Cost per impression, often abbreviated to CPI or CPM for Cost per thousand impressions, is a phrase often used in online advertising and marketing related to web traffic. It is used for measuring the worth and cost of a specific e-marketing campaign. This technique is applied with web banners, text links, email, and opt-in e-mail advertising. Although opt-in e-mail advertising is more commonly charged on a cost per action (CPA) basis, sometimes CPM is used.
An online advertisement impression is a single appearance of an advertisement on a web page. Each time an advertisement loads onto a user’s screen, the ad server may count that loading as one impression. However, the ad server may be programmed to exclude from the count certain nonqualifying activity such as a reload, internal user actions, and other events that the advertiser and ad serving company agreed to not count. For online advertising, the numbers of views can be a lot more precise. When a user requests a web page, the originating server creates a log entry. Also, a third party tracker can be placed in the web page to verify how many accesses that page had. There are other advertising pricing structures, which are generally referred to as Cost Per Action (CPA) :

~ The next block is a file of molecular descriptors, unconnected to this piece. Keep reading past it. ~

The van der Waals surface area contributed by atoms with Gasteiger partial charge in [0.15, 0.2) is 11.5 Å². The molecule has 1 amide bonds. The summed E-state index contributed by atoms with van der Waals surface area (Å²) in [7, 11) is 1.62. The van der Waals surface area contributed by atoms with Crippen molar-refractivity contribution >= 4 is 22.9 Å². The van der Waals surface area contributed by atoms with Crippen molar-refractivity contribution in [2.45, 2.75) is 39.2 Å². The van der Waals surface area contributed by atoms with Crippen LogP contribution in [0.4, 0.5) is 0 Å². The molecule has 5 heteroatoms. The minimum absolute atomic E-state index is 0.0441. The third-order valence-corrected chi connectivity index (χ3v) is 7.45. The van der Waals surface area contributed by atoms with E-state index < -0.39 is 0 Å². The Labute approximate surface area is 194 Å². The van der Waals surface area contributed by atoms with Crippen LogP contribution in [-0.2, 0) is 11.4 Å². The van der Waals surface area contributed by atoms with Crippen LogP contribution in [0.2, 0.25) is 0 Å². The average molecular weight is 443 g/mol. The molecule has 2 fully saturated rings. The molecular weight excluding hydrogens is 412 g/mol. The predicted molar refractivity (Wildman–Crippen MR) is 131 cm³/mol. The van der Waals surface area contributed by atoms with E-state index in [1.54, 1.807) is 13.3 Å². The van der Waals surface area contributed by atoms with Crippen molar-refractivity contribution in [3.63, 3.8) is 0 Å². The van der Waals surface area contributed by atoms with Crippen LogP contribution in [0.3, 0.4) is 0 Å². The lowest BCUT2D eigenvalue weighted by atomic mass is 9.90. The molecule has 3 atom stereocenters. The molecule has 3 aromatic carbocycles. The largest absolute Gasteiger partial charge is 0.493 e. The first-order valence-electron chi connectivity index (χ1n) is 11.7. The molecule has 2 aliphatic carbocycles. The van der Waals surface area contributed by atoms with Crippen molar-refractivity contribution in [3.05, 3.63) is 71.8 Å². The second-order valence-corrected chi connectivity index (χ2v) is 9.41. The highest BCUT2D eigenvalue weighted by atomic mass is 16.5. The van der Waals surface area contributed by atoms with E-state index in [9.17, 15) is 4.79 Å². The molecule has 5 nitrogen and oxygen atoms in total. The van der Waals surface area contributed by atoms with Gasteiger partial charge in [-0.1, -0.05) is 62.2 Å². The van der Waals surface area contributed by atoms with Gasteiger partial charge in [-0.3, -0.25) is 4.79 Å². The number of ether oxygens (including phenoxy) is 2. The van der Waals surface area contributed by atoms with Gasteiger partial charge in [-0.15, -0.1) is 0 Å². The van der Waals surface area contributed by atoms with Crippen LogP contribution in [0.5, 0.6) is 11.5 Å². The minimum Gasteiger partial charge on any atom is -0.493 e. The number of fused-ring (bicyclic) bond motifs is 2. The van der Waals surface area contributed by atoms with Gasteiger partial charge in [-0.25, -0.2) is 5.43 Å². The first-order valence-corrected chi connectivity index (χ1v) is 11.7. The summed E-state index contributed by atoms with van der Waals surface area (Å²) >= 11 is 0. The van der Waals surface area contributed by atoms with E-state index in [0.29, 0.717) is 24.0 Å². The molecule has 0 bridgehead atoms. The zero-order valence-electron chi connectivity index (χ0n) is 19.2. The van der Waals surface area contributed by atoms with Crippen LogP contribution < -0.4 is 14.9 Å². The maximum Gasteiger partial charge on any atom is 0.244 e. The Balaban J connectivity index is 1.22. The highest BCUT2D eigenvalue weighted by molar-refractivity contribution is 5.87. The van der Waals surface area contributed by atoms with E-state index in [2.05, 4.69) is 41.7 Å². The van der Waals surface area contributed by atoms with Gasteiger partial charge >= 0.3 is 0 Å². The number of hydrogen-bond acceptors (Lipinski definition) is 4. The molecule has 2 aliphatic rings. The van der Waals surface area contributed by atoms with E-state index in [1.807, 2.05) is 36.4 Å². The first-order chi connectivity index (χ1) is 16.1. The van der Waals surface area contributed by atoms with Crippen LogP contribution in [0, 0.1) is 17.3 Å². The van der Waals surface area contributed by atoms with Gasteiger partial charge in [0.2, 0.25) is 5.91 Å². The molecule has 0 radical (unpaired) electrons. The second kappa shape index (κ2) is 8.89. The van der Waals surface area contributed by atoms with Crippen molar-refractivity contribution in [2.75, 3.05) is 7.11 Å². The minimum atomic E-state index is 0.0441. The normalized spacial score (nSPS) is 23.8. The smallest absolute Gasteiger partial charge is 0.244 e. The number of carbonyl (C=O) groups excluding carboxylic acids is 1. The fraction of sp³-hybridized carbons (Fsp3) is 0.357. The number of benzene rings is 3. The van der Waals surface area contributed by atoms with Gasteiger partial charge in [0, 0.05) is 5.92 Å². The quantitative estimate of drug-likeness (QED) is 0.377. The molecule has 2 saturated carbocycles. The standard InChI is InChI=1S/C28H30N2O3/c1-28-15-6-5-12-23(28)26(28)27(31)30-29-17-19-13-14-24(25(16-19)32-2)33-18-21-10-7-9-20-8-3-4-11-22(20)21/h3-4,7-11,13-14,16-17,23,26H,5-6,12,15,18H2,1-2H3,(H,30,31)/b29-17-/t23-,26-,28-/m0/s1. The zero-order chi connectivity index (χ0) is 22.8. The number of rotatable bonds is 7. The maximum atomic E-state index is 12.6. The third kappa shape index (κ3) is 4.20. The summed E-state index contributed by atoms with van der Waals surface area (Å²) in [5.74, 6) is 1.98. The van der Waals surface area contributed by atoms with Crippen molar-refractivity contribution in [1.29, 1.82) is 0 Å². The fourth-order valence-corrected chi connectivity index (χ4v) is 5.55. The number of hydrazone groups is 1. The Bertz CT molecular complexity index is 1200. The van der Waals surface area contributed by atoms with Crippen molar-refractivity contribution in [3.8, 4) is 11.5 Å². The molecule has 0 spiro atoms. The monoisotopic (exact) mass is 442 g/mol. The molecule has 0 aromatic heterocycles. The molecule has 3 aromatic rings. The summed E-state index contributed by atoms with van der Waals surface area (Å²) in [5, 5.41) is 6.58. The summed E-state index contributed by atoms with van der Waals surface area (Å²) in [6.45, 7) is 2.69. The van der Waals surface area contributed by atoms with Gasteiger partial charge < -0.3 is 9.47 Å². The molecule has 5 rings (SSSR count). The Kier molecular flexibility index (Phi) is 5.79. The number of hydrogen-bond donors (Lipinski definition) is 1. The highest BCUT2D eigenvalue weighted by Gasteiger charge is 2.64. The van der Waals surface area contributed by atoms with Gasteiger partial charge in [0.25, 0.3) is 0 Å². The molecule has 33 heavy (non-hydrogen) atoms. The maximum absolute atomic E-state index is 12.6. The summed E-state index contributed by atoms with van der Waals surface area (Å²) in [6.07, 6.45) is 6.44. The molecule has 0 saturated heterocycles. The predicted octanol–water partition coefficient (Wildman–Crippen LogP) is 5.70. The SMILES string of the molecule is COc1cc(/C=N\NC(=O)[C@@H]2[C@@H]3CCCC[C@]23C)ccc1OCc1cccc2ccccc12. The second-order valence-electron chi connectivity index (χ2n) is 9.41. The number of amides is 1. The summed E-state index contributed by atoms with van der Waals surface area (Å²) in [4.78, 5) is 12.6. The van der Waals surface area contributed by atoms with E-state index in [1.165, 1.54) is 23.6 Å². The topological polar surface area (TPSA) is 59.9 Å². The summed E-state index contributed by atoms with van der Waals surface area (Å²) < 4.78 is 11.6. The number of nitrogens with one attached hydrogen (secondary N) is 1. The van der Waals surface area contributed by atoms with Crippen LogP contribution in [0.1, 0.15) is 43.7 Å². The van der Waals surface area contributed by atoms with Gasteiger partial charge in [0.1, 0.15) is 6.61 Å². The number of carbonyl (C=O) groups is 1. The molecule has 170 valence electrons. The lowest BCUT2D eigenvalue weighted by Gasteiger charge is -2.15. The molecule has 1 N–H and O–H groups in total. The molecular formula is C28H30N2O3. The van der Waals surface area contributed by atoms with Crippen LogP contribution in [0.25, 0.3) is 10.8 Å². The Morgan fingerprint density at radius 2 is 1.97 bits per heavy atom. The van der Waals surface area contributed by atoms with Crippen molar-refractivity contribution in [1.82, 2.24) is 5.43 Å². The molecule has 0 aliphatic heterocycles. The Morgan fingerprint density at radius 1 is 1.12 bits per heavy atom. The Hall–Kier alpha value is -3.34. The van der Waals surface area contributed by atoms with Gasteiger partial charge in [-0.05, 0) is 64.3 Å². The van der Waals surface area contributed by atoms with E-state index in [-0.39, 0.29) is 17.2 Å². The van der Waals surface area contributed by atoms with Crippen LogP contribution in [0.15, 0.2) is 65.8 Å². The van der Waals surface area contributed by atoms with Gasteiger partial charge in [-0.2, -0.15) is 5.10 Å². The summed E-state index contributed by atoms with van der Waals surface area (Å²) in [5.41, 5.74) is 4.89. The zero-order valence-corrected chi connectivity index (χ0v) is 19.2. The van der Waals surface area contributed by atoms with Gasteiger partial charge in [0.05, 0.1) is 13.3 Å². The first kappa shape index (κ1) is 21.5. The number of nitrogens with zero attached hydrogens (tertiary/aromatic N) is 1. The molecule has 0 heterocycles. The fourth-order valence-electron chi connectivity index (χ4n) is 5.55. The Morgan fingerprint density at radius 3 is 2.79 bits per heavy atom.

- CPC – Cost per click Through
- CPL – Cost per lead (lead usually meaning a free registration)
- CPS – Cost per sale
- dCPM – Dynamic CPM
- CTR – Clickthrough rate (the number of clicks on an ad divided by the number of impressions)
CPI and/or Flat rate advertising deals are sometimes preferred by the publisher/webmaster because they will receive a more consistent fee proportional to the amount of traffic.
Today, it is very common for large publishers to charge for most of their advertising inventory on a CPM or CPT basis. A related term, effective cost per mille (eCPM), is used to measure the effectiveness of advertising inventory sold (by the publisher) via a CPC, CPA, or CPT basis.
This type of advertising arrangement closely resembles television and print advertising methods for speculating the cost of an advertisement. Often, industry agreed approximates are used. With television, the Nielsen ratings are used; print is based on the circulation a publication has.